The plan of what the new Portland Bay School will look like, with entry from Henty Street. The school will be located behind Portland Primary School, and the two schools will share the existing oval.

 

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Photo courtesy of the Portland Observer.

To download a pdf of this article click here.

 

 

 

Sams trip to Yosemite National Park

 

Despite being quite a busy teenager, Sam Shepherd, 16, is more than happy to squeeze in another camp this year.

 

The Portland Secondary College student will spend two weeks in the beautiful Yosemite National Park in California, USA, during August after he was awarded a NatureBridge scholarship by the Alcoa Foundation.Sam was just one of 16 teenagers in Australia who received the scholarship and the all-expenses paid hands-on environmental program at the UNESCO world heritage site.Amazingly, the news came while Sam is currently on a week-long drama camp in Warragul, and having just finished a week-long music camp in Geelong."It’s a fantastic opportunity," Sam said in a phone interview from neighbouring Trafalgar."The chance to spend two weeks focusing on environmental issues in Yosemite National Park is amazing."I’m looking forward to seeing the American wildlife, like the mountain lion, and experiencing the massive temperature change, which will range from 20°C during the day and -6°C overnight."Sam and his fellow scholars will engage in a number of activities along the way; learning about team work, environmental care and most importantly, their fellow scholars’ cultures.The NatureBridge program is designed to empower students aged 16 to 18 to learn how their actions impact their community and the world around them.

 

An incredible 100 scholarships have been awarded to young people in communities where Alcoa has operations around the world.Alcoa of Australia chairman and managing director Michael Parker said the company was proud to provide this opportunity to young people with a passion for the environment."The successful scholars were selected because of their outstanding applications and recommendation letters," Mr Parker said."It was clear that they are all very committed to their education, keen to become future environmental leaders and hope to make a positive difference in the world."With hundreds of applications worldwide, it is an outstanding achievement to be chosen for the scholarship and we are delighted that 16 young people from Australia will attend this year’s NatureBridge expeditions."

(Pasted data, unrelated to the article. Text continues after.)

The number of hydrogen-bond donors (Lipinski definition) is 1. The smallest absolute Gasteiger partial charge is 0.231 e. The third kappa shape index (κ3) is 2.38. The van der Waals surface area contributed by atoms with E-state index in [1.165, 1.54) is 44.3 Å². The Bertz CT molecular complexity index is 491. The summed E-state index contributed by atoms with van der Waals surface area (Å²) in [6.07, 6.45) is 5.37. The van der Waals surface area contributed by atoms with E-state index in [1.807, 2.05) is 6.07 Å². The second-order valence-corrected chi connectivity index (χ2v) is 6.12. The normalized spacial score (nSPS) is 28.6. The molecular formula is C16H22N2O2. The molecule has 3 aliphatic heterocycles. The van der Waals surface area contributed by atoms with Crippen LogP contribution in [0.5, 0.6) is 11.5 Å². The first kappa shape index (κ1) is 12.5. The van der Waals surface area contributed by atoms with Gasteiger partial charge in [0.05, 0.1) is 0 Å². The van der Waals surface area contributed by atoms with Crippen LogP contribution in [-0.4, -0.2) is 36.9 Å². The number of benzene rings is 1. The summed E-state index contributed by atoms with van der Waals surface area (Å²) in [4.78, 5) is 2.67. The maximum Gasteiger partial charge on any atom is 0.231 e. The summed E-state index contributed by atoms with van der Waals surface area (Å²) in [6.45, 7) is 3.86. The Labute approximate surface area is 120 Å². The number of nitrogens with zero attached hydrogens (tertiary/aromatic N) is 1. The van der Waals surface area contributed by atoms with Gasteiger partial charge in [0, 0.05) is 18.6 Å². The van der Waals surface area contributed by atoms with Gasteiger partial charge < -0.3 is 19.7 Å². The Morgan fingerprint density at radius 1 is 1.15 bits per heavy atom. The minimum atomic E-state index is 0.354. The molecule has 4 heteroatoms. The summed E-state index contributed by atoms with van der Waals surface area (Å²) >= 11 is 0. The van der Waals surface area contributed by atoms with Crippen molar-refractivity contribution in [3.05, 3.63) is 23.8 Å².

Sams trip to Yosemite National Park

 

Photo courtesy of the Portland Observer.

 

Click here to download a pdf of this article.

 

 

 

Apprentice works on top fashion models

 Local hairdresser Clare Deans, 19, of Gazebo Hair, has capped off her three-year apprenticeship with a remarkable week of experiences to add to her résumé.From May 16-21, Miss Deans and business owner Andrew Eade worked with some of the world’s most famous models at the Mercedes-Benz Fashion Festival Sydney.Together they worked on countless models’ hair in what was Miss Deans’ first business trip."It was very full-on. There was a lot of preparation time that we had to do beforehand," Miss Deans said."On average it was about four hours of prep for a 10-minute show."Many of the models were easy to work with."Miss Deans said while she spent most of the week backstage, she did get to sit in the audience and watch one of the fashion shows.While this was her first fashion show, Mr Eade has been working at the international fashion show since 2005."He has been going for the last 12 years. I think he really enjoys it, as it’s very different to a salon environment."Hopefully I can go again next year.

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Photo courtesy of the Portland Observer.

Click here to download a pdf of this article.